On the Ecstasy of Saints
“Not to worry,” I told Dana. I was so busy. Takes time to eat the debris
from the storm. The job is to put all that pain somewhere. Somebody has to.
Hours picking sparkplugs from the muck, grinding them down on my Teeth.
My Teeth! Oh god, my Teeth! How sharp they were. I can’t show you.
Gone now. Anymore, I don’t. Tell everyone about what it was like. Macerate the
entire Gulf. You swallow sand and shrimp shell, then come talk to me about prayer
about teeth and the tricky way your eyes want to stay in their sockets like bits of chicken
bone in the throat. Like Paul and those shiny fishy scales. Instead, I slept
with centipedes, let warm lighter fluid come chortling from my mouth. This must have been
what St. Theresa was raving about! Fits of ecstasy! A goddamn parade on Tuesday!
When I cranked up the old truck I had to use a screwdriver. Had to ask for my eyes. Had to
ransack the junk drawer. “It takes time,” she said, hand running up a thigh; the suggestion
was to rebuild a spider’s web using only found objects and black mold. Inside of their
trailers, my parents began praying like clocks. Only certain types of fear can be turned into art,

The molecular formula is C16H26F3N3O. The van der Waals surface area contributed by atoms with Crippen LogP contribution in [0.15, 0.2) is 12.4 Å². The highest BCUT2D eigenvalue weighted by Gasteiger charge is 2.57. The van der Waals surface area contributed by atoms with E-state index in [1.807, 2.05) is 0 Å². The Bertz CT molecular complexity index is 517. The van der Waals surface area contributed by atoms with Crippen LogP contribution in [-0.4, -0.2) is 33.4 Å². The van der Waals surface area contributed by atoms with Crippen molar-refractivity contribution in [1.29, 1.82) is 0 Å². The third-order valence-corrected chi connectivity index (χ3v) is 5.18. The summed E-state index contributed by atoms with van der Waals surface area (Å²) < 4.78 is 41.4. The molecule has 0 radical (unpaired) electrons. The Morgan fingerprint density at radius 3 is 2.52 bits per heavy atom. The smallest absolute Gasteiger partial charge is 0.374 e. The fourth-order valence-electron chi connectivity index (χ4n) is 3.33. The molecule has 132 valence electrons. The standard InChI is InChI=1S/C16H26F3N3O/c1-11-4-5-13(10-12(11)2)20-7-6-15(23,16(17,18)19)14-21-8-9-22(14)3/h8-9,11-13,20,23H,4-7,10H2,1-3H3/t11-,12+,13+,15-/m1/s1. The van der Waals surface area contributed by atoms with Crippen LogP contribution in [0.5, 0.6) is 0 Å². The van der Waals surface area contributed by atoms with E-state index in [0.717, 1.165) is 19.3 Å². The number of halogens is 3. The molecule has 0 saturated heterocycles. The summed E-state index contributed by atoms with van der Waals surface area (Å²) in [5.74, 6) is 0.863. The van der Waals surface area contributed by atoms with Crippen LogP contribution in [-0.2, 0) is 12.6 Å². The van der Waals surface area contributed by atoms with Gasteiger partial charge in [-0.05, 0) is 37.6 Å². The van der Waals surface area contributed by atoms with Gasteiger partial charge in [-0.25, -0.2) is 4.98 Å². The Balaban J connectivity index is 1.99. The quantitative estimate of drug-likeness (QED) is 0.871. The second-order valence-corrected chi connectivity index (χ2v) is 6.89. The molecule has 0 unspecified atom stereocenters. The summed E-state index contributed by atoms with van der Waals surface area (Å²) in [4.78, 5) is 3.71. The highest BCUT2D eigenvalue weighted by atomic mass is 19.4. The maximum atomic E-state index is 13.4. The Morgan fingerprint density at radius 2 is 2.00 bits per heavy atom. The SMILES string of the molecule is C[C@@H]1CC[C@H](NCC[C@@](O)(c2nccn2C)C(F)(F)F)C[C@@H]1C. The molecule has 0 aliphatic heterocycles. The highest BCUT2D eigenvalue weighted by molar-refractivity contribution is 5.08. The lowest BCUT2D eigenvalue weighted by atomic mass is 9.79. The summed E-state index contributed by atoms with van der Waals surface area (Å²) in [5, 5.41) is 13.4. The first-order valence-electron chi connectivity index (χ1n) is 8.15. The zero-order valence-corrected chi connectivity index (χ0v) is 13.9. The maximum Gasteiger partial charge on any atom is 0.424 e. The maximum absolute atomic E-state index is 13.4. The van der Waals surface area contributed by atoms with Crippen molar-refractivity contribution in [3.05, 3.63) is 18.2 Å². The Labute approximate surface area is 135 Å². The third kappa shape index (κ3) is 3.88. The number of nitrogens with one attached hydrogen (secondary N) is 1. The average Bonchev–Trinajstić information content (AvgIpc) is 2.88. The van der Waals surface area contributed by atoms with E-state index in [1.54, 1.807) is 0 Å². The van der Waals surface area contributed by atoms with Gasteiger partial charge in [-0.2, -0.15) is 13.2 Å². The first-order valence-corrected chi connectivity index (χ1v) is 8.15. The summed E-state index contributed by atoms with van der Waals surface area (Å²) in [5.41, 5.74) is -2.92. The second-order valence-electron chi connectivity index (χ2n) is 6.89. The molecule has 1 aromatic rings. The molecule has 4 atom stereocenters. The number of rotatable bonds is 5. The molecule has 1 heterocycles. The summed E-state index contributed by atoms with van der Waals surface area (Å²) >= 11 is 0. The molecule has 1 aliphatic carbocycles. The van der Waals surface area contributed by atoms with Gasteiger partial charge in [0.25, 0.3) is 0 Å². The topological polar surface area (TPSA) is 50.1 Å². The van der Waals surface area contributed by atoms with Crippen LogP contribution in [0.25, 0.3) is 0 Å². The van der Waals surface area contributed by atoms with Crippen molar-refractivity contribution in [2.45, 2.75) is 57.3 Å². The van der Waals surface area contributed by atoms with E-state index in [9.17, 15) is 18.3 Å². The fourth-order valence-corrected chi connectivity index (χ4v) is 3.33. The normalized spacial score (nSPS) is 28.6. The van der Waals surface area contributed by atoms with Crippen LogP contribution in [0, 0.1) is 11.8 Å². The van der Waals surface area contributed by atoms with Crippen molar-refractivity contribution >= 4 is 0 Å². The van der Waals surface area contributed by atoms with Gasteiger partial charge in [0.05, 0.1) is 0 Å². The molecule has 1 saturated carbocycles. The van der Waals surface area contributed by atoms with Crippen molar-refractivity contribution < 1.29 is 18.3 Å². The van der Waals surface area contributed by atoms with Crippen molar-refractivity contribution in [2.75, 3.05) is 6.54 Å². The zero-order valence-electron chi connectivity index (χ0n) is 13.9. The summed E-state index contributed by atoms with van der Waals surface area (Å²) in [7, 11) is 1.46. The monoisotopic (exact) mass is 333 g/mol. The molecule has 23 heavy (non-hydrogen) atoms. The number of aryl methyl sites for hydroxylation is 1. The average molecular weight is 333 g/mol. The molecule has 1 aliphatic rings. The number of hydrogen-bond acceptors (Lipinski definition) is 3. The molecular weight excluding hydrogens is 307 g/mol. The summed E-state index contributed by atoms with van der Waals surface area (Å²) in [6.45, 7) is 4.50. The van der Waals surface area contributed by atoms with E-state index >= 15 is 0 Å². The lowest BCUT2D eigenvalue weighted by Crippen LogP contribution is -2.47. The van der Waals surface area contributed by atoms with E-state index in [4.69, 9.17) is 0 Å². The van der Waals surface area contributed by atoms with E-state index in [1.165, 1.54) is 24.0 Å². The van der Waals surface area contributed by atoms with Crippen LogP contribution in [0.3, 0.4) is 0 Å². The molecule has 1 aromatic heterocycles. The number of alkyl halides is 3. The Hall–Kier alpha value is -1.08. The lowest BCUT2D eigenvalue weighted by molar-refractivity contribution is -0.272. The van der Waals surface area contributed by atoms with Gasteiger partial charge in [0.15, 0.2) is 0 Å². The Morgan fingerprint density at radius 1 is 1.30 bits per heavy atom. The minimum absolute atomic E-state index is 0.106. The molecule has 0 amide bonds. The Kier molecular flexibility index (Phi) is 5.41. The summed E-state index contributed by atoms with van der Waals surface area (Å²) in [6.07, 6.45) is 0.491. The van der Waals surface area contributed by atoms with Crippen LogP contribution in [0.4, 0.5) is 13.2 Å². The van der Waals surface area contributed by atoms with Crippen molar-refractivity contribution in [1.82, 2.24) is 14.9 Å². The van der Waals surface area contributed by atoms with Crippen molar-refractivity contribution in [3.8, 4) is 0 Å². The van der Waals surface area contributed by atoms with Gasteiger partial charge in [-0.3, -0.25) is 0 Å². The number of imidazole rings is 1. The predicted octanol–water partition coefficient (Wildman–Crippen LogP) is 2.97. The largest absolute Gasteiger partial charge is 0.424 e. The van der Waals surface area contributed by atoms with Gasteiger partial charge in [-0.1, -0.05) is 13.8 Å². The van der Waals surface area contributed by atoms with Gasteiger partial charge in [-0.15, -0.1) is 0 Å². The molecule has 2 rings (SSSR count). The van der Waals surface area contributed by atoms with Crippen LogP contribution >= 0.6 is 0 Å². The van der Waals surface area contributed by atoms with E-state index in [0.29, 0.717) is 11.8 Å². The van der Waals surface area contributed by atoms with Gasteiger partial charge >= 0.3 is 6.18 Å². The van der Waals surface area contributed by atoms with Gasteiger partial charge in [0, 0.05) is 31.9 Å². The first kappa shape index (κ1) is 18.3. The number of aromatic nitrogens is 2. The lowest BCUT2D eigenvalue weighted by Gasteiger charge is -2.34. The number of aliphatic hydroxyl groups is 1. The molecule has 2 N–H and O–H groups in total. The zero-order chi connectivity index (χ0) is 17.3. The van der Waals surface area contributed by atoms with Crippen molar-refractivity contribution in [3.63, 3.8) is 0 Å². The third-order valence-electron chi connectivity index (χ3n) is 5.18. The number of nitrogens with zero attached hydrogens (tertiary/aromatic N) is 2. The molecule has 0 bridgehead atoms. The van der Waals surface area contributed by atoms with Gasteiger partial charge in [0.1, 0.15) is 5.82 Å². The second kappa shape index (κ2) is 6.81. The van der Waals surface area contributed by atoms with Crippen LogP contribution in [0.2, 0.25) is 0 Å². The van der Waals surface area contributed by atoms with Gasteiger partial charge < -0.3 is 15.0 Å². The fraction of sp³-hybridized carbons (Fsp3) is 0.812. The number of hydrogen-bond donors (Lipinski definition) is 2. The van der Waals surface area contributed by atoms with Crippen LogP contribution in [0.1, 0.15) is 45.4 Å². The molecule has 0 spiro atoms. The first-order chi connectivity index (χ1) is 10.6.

so I lit the acetylene torch, gathered and gathered legs and eyes that were not mine, at least
not given to me. Everyone sang hymns and clapped their hands. Mom took her keys
and left. When I was done fucking the Devil down on Old Fort Bayou Road, I tried to give
back what I had taken, what had been taken from me. But it was too strange a necklace
to wear, and Dana quit returning my calls. She claimed she needed hands to hold her baby. She said
teeth were not jewelry. She said she said Daddy stayed and wears a coyote skull and swears
road flares live under his eyelids. There is a certain wind that only blows backwards from his
house to push more water in. I know about the black flies swarming the deck and the dying bait
fish in oil. I know his altar of old railroad ties and the blisters they promise. Promise me blisters
and small black breezes that kick up all of the every I can no longer pronounce. I dare you.
Sarah Howze studies and teaches at Texas State University. She is a Gulf Coast native and New Orleans sweetheart who prefers the term, “Makin’ groceries,” over “Going to the supermarket.” She now resides in Texas Hill Country with her favorite people and animals. She is forthcoming or recently published in Anamesa and Badlands.